Developers and coders help the government at #GovHackSA
19 Nov 2012 06:40
#GovHackSA was held recently at the BandwidthBarn in Woodstock, Cape Town and was a free, day-long coding marathon for developers and coders to create new and novel solutions to problems supplied to by the Western Cape government (Department of Economic Development & Tourism, and Department of Education), City of Cape Town and Wesgro.
The stimulus for the event was a need expressed by Alan Winde, MEC for Finance in the Western Cape government, and taken forward by the volunteer GovHackSA team.
There were four challenges. Each participant could choose which challenge they wanted to work on and teams were formed organically. Some chose to jump right into coding while others brainstormed ideas. At 1pm, Justin Coetzee of GoMetro shared his experiences as a start-up in getting access to government work (PRASA/Metrorail), explained how government procurement processes worked and shared his journey. Then it was back to work for the teams.
More than 40 enthusiastic community members supported the day.
The challenges were set and the teams formed:
Challenge One: IT & Education. Create a leader board competition for high school students that take an online quiz to test their problem solving ability. The aim is to improve problem-solving skills and identify learners with the potential to become software developers and follow a career in IT. The problem was posed by Max Brock, Western Cape IT curriculum advisor and CapaCITi1000, a Cape IT Initiative to grow the pool of IT skills. Three teams worked on this problem, adopting very different approaches, which included customising existing Drupal modules, building on top of tech already developed by Bandwidth Barn start-up iFunda, and another approach by a UWC team.
Challenge Two: Events App. The challenge was based on a problem pitched by the Wesgro CEO, Nils Flaatten. He needed an events app that could solve a challenge with proactively gathering data and post-event information from social media on particular of all the events held in the Western Cape.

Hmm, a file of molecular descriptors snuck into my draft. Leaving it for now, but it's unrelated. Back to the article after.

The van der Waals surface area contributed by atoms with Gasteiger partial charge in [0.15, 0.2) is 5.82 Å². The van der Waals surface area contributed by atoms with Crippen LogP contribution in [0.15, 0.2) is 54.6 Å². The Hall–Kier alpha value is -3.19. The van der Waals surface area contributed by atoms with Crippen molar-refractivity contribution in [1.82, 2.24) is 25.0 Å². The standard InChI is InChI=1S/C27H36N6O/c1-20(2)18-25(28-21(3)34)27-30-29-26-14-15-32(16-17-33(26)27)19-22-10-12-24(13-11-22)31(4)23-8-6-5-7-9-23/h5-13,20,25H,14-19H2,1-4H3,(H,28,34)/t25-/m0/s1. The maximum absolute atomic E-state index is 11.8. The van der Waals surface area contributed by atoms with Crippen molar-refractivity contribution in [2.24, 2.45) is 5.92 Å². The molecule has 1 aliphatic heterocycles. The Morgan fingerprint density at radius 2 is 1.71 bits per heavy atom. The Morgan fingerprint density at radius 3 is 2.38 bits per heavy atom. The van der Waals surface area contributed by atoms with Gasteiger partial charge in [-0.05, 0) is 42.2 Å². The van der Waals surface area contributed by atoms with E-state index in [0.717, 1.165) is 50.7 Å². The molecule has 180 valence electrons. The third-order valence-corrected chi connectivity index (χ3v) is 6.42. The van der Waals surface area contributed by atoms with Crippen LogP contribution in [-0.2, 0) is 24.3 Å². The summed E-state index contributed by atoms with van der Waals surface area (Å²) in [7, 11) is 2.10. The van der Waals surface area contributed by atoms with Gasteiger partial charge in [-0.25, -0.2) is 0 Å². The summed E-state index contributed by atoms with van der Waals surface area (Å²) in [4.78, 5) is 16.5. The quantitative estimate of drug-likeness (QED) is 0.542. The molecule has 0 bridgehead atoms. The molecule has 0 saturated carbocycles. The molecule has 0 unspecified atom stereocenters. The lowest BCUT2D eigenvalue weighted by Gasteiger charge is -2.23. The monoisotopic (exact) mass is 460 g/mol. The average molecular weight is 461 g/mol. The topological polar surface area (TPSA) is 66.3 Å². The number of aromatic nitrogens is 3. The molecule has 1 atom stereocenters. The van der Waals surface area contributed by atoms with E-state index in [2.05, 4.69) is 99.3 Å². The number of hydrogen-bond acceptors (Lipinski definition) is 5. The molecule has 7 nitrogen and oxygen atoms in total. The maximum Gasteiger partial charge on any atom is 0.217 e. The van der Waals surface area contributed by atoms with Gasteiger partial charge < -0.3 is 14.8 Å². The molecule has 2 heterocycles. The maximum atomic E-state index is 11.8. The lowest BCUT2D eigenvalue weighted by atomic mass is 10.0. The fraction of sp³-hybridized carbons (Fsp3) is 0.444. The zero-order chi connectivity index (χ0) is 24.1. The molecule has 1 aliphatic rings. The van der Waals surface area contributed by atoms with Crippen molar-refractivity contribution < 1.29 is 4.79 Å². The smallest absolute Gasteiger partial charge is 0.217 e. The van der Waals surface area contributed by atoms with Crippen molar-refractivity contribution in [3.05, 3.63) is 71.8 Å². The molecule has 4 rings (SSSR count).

Challenge Three: "Fix my street". The challenge was to create a local version of "FixMyStreet" where you can report issues from potholes to broken lights, which can notify the corresponding councillor and streamline service delivery. Thembinkosi Siganda of Economic Development at the City of Cape Town highlighted the city's commitment to the IT start-up community via the Bandwidth Barn. The team grappled with the challenge that the open-source "FixMyStreet" code they planned to build on top of was developed in Perl and not in PHP as anticipated.
Challenge Four: Fix my Red Tape. Create an app that assists the Western Cape government in delivering on its "Red Tape to Red Carpet" promise to reduce red tape. The goal was to create an app that allows business owners to report challenges with red tape, for example getting tax clearance certificates, via social media and "in the moment". This will assist the Department of Economic Development in getting data on what the problems are. The intention would be to then integrate this into the Red Tape to Red Carpet Call Centre to follow up.
According to Cape IT Initiative's executive director, Jenny McKinnell: "The goal of GovHackSA is not to create a fully working application on one the day, but rather to make a positive start and, more importantly, to help the government see that the local Western Cape IT community can develop applications that help the government solve its problems using software. Ultimately, though, the goal is to begin to build a co-operative, collaborative relationship between the Cape IT community and local and regional government that will create the win-win of government getting software that helps solve their problems in meeting citizens' needs and the start-up community getting access to government data and access to the government as a customer."
The Judging panel consisted of Andy Volk (Mxit) and Lelany Sommers (Blackberry), with input from Jenny McKinnell (CITI) (although she didn't vote). The team that won was "Fix my Red Tape". The winning group consisted of Tony Mwebaze, Peter Phillip and Timothy Mchabeleng. The runners-up were from "Events App" (that "eventthing") - Tim, Tracey, Philip and Jonathan.
There was a draw for attendance sponsored by Blackberry. Three Blackberry Playbook tablets were won by Tracey Baving, Kholofelo Moyaba and Motse Lehata.
Making a difference
The winners won the opportunity to expand on their application with the government, be fast tracked into the Mxit Kick-start programme (if they develop their app on the Mxit platform), entry into Start-Up weekend (which happens at the BandwidthBarn from 17 to 19 November) and the possibility of collaborating with the government in making a difference as to how services are delivered to citizens.
The #GovHackSA Hackathon provided a great environment for developers to compete amongst each other, understand the government's challenges, learn from one another, experiment with building on existing code and APIs, and see how fast they can develop applications, said Lianne du Toit, organisor of #GovHackSA.
We are looking at hosting more #GovHackSA events, which give like-minded programmers, developers, designers and coders an opportunity to meet each other and learn about the challenges of the government and helping to solve them.
If you would like to know more about #GovHackSa or get involved, mail . The next Hackathon will be run in the first quarter of 2013.
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